“I guess it was a part of my identity, being out there. It just became part of me. I continue to do it,” he adds.
Since he started pitching stories and selling documentaries, Trudeau has moved the focus of his travels to those places that appear in the headlines. He admits he’s had somewhat of a breakthrough as a result. His written dispatches from countries such as Iraq, Liberia, Haiti, and most recently Israel/ Palestine – regularly fill the pages of Maclean’s magazine. His documentary-making work from such regions is also starting to receive a lot of attention.
When asked what motivates him to visit and report from the world’s most dangerous areas, Trudeau explains that he is on a search for understanding.
“I tackle these places wanting to get behind the clouds, the misunderstandings of politics, geopolitics, wanting to get to the humans at the bottom of this. Figure out what they’re all about, and where the problems start – and, therefore, where they could end.”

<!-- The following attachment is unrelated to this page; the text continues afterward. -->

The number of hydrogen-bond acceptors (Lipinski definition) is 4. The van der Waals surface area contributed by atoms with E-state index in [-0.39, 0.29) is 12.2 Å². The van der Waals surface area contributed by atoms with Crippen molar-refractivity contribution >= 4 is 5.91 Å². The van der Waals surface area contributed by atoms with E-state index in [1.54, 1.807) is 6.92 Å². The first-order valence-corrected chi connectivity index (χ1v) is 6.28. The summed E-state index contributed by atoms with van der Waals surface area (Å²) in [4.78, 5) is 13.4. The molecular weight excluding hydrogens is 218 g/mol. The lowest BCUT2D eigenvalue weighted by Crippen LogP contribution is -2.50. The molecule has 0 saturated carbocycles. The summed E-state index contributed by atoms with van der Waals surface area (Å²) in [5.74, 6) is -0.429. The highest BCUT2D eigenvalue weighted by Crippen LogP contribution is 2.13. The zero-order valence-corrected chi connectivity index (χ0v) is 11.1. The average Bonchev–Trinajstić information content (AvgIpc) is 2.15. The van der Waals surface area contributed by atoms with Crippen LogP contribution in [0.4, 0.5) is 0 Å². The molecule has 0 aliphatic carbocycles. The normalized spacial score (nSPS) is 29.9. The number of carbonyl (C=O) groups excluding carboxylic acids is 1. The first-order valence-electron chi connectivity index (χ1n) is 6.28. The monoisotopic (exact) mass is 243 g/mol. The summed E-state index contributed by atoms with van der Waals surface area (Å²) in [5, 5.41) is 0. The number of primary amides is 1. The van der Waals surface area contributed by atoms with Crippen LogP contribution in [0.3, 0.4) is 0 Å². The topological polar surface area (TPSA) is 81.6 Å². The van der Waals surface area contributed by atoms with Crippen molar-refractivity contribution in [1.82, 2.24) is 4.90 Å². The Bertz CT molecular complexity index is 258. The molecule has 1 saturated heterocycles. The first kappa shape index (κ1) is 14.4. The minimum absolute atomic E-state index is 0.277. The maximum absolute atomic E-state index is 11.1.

"I very much think the person who has seen the world is also a better citizen, a better person at home."
“I’m a humanist,” Trudeau explains. “If you want to deal with the problems in the human world, you’ve got to start with some humanist basics. We’re all the same, more or less. We’re all in this ship together. Sharing a roof, sharing a meal – these are the most basic experiences of communication. That’s where it starts. This is where I build from.”
Peace-brokering seems simple when it’s explained in such a way, but Trudeau could hardly be deemed a foolhardy optimist, not after one reads his reports from countries like Liberia or Haiti.
These are countries, he says, that have been at war with themselves for so long now that it’s hard to know how long before a semblance of peace and order will be possible. But while there are no easy answers, that’s no reason for larger nations to strong-arm their way into these trouble spots in order to try to impose their own visions of law and order.